Persons related to Chopin Persons related to Chopin

Izabella Barcińska

Izabella Barcińska

Izabella Barcińska

*9 VII 1811 Warszawa, †3 VI 1881 Warszawa

Justyna Izabella Chopin, Fryderyk's sister, was born on 9th July 1811 in Warsaw at the Chopin family house at 411 Krakowskie Przedmieście Ave. Shew was christened on 28th July at the Missionary Church (Holy Cross), and her godparents were Jakub Benik, head engineer of the Mint and youth friend of Mikołaj, and Justyna Pruska, a friend of the Chopin family. We have few testimonies of Izabella's early childhood: she grew up in the shadow of the intense activities of her elder sister Ludwika and her talented brother Fryderyk, among the pupils of the Chopins' boarding school. She probably took her first lessons together with them, attending classes of her father or those of hired teachers (one of which was Antoni Barciński, Izabella's future husband). It cannot be excluded, however, that like her elder sister Izabella attended the girls' boarding school of Mrs. Werbusz (or of Bogumiła Wiłucka). Like Ludwika, she received a thorough general education, and since the latter also included musical skills, she took piano classes with Wojciech Żywny.

Like her brother and sisters, Izabella showed a precocious interest for literature. It has been presumed that the educational-moralistic children's book titled Ludwik i Emilka, published anonymously in 1828, was in fact written with her participance. In 1836 Izabella published a two-volume book for artisans, titled Pan Wojciech, czyli wzór pracy i oszczędności [Mr. Wojciech, An Example of Work and Economy], co-written with Ludwika. Assiduous and hard-working, Izabella showed the best health of the entire family and assumed many household tasks from an early age. During the lengthy stay of her mother and sisters in Silesian spas in 1826, she stayed in Warsaw to take care of her father and the family house. In later years she also took care of her parents, her husband's cousins (the Śniadkowskis), and after Ludwika's death, even her young children.

She also engaged herself early in patriotic activities, when after the fall of the November Uprising, the Polish population was subjected to strict repressions by Russian authorities. Between 1831 and 1833, together with Ludwika she actively participated as 'comrade' in the activities of the Polish Ladies Patriotic Charity Union. She helped the poor, assisting at the Orphans and Poor Children Department of the Warsaw Charity Society and the School Institute Inspection in 1843. The following year she helped the Protection Council of the Refuge House, and in 1856 she was 'careworker on duty' at the Refuge House for Infants. From 1849 onwards she was patron of the Orphans' and Protective Rooms Board.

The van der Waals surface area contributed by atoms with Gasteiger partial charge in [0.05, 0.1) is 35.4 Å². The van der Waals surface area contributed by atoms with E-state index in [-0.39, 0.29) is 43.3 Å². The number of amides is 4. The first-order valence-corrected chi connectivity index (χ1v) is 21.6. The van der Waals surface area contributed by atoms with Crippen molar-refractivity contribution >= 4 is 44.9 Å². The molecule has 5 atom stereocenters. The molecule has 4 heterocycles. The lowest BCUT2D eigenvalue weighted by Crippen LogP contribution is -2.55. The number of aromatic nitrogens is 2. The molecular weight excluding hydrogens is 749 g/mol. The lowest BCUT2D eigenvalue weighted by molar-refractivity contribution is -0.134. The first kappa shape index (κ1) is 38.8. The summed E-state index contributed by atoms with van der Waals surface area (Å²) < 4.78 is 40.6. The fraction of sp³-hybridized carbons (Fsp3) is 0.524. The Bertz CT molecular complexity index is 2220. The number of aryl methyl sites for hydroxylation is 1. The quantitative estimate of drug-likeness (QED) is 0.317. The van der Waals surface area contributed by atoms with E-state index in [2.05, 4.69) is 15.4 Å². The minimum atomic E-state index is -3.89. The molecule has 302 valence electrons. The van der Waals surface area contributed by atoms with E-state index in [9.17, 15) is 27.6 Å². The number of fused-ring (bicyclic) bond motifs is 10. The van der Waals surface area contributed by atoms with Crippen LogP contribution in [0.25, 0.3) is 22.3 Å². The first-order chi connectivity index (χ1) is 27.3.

On 8th November 1834, she married Feliks Antoni Barciński, professor of mathematics at the Voivodship Grammar School. They were married at the Holy Cross church by rev. Jan Dekert, a former student and friend of Mikołaj Chopin, while their witnesses were Juliusz Dziewanowski, father of Dominik (Fryderyk's friend), and count Fryderyk Skarbek. The couple had no children. They first lived in Barciński's house at 796 Elektoralna St., and subsequently bought a house at 1255 (now 47) Nowy Świat St., where they moved together with Izabella's parents and where Mikołaj Chopin died in 1844. In 1850 the Barcińskis sold that house and moved together with widowed Justyna to a house at 1347 Mazowiecka St. Then they moved to the Zamoyski Palace at 1245 (currently 67/69) Nowy Świat St., where Izabella's mother, Justyna, died in 1861. This house became the scene for the tragic events of 19th September 1863, when from its windows a bomb was (unsuccessfully) thrown at the vehicle of the newly nominated tsar governor, Fyodor Berg. In retaliation, all residents were arrested, their apartments were sacked, and all property was thrown out of the windows to the courtyard by Lithuanian soldiers. According to contemporary witnesses, the flame of the burning stake "reached the belltower of the Holy Cross church". Many Chopin souvenirs burned in the incident, including his piano (as immortalized by Cyprian Kamil Norwid in his poem Chopin's Piano).

In 1853 Izabella with her mother and sister signed an authorization for Julian Fontana for the editorial rights to Fryderyk Chopin's compositions. Chopin's correspondence includes many letters from Izabella. After the death of her sister Ludwika (1855) and mother Justyna (1861), Izabella took over all matters relating to Chopin's estate. She always refused, however, to benefit from her rights. She also became the major source of biographical information on the Chopin family, as recorded among others by Maurycy Karasowski.

Izabella died in Warsaw in her house at 1257 Nowy Świat St. at 2am on 3rd June 1881, and was buried in the Barciński family tomb at the Powązki cemetery. The Warsaw press dedicated her a number of articles, stressing her unselfishness, dedication to her family, assiduousness and magnanimity.

Piotr Mysłakowski and Andrzej Sikorski

André Clavier, Dans l'entourage de Chopin, vol. 2, Lens 1984.
Piotr Mysłakowski, Andrzej Sikorski, Chopinowie. Krąg rodzinno-towarzyski, Warszawa 2005.
Janina Siwkowska, Nokturn czyli rodzina Fryderyka Chopina i Warszawa w latach 1832-1881 [A Nocturne. Fryderyk Chopin's family in the years 1832-1881], vols. 1-3, Warsaw 1986-1996.
Hanna Wróblewska-Straus, Katarzyna Markiewicz, Katalog wystawy Fryderyk Chopin i bracia Kolbergowie na tle epoki. Przyjaźń, praca, fascynacje [Fryderyk Chopin, the Kolberg brothers and their time. Friendship, work, fascinations. Exhibition catalogue], Chopin Society, Warsaw 2005, pp. 89-92 (HW-S).



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